The Autographer: A New Take on the Concept of Photography
Are you ready for a wearable, hands-off photo device that automatically tracks your journey through time and space?
The Autographer, a creation of the Oxford Metrics Group (OMG) of the U.K., is essentially a wearable, 5-megapixel, ultra-compact, self-controlled camera with a wide-angle, semi-fisheye lens that you hang around your neck using the included clip-on lanyard, or slip into a shirt pocket using the hefty built-in spring-loaded clip. You turn it on and let it take pictures automatically without user intervention as you go about your business. The discreet Autographer is claimed to be, with some justification, the first “intelligent” device of its kind, because it incorporates five distinct sensors that automatically determine opportune times to take a photo based on changes in their readings. The primary sensor detects variations in color and brightness, a magnetometer (compass) sensor determines the direction in which the camera is facing, a PIR motion detector senses moving objects using infrared, and a thermometer measures ambient temperatures. There’s also a built-in GPS module that tracks the device’s location and records location data (along with the shutter speed in use) in the data attached to each image, and displays the camera’s successive locations as points on a tracking map whenever this information is accessible. The fixed-focus 3mm f/3.2 all-glass hybrid lens provides a 136-degree angle of view and records images as square-format JPEGs. Depth of field is virtually unlimited, extending from less than 1 foot to infinity, based on my results.
Setting up the Autographer is pretty straightforward. To charge the internal battery, simply plug the Micro USB end of the supplied cord into the matching port on the Autographer and plug the larger end into your computer’s standard USB port. There is no removable memory card, but the device’s 8GB of internal memory can record up to a claimed 27,000 images, for up to 12 hours of continuous use. I cannot confirm these maximum figures, but I was able to shoot for up to 5 hours and record more than 5,000 images during one session. There was still plenty of battery power left, according to the percentage readout on the cleverly concealed stealth OLED screen in its front panel, next to the sensor dome, which reads out in blue characters. The next step is turning the front bezel on the built-in rotating lens cover clockwise to expose the lens, and pressing and holding in the Action button until the word AUTOGRAPHER scrolls across the LCD in blue to indicate the Autographer is on. Pressing the Menu button will let you scroll through the readouts, which include percentage of power used and remaining, the capture-rate setting, Power Off/On, GPS Off/On, and Signal Access Status, Sound On/Off, and Blink On/Off. Press the Action button to change and wait a second or two until the settings you selected are input.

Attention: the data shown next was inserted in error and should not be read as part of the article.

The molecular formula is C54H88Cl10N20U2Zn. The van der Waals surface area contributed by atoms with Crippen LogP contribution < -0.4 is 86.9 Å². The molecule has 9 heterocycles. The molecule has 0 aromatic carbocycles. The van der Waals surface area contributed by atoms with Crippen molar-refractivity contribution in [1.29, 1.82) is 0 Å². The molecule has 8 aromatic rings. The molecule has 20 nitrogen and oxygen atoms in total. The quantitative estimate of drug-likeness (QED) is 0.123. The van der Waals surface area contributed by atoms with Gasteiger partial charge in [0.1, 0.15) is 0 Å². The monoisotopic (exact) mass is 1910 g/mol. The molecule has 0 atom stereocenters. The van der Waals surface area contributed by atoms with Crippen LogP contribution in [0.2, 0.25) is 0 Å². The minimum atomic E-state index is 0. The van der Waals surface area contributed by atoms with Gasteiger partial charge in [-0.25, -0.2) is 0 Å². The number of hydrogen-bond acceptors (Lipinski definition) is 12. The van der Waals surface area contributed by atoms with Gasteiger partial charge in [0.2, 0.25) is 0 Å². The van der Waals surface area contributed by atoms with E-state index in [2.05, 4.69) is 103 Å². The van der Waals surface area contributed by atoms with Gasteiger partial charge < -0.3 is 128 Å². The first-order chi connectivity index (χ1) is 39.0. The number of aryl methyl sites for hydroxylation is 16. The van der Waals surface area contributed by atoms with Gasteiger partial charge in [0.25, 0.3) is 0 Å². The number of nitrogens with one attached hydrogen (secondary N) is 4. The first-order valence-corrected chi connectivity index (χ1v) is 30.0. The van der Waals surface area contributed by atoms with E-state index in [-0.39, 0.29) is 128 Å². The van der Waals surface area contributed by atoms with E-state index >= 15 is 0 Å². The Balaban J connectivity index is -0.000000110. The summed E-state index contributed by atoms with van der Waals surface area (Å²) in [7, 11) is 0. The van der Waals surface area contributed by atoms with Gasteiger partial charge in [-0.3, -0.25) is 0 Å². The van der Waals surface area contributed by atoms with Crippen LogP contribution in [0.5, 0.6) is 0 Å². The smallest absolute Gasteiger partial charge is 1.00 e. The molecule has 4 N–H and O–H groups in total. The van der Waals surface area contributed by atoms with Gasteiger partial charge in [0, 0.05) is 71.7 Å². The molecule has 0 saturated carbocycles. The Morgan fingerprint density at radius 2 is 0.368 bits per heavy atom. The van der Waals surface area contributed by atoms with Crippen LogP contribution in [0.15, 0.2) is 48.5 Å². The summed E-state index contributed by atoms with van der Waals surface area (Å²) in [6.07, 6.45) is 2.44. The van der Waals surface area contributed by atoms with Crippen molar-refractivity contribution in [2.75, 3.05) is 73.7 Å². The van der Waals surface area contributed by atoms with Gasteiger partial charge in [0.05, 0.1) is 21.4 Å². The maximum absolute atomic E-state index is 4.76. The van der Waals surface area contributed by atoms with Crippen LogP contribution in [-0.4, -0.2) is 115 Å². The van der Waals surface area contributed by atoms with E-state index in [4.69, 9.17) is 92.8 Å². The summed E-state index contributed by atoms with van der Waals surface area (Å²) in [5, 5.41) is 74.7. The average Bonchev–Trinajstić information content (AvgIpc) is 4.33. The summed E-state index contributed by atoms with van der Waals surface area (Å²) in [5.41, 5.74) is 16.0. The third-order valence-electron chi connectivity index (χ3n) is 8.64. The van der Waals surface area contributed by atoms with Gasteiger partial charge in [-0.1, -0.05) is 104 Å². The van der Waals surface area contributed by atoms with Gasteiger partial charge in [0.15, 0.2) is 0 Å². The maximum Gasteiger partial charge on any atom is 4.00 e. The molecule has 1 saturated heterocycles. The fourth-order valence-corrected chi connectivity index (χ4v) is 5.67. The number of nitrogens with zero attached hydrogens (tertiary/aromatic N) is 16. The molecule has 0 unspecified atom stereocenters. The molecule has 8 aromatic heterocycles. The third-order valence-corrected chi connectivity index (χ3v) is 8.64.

"Autographer is claimed to be, with some justification, the first “intelligent” device of its kind, because it incorporates five distinct sensors..."
The default capture settings are: Capture Rate, medium (up to 240 images per hour); Bluetooth Off; GPS On; Sounds On; and Blink On. I switched the Bluetooth setting to On for syncing the Autographer with my iPhone 5, upped the capture rate to High (up to 360 images per hour), turned the Sound off (it's a low beep at the start and end of a nine-frame shooting sequence), and left the Blink on (a discreet blue circle that flashes on the LCD whenever a shot is taken). Incidentally, that nine-frame Sequence mode, which you activate by pressing the Action button, is the only way you can take pictures more or less at will, albeit without a viewfinder or controlling the precise instant of capture—there is no conventional shutter release that lets you take a single shot exactly when you'd like.
While you can view images captured and saved, or uploaded as file folders in the Autographer’s memory by simply plugging the unit in and opening up the Autographer icon on your desktop, to get the most out of this unique device you must download the free Autographer app to your computer and pair the device with your smartphone using its Smartphone app and Bluetooth connectivity feature. This makes it easy to share stored images with friends and family via social media, including Twitter, Facebook, YouTube, and the Autographer Cloud, all of which are supported on the iOS and forthcoming Android Autographer Smartphone apps. You can do considerably more using the Mac and Windows computer apps, which not only let you select and send individual images and groups of images, but also create stop-action movies of sequential groups of images.
The Autographer makes it easy to share stored images with friends and family via social media.
Click the Share icon at the bottom of the Autographer screen on your computer and you can post images on any activated social media sites on the display list. Click the Cinema and Create icons, and you can create stop-motion movies, select the movie or animated GIF file format, vary the resolution, set the viewing interval between successive cinematic frames, and save them as files that you can post or e-mail. These apps also let you select, view, and send images taken on a specific day or taken at or near a specified GPS location. Aside from its five-sensor intelligent design, it is this extensive range of creative and sharing options offered by the Autographer support system that differentiates it from other wearable cameras.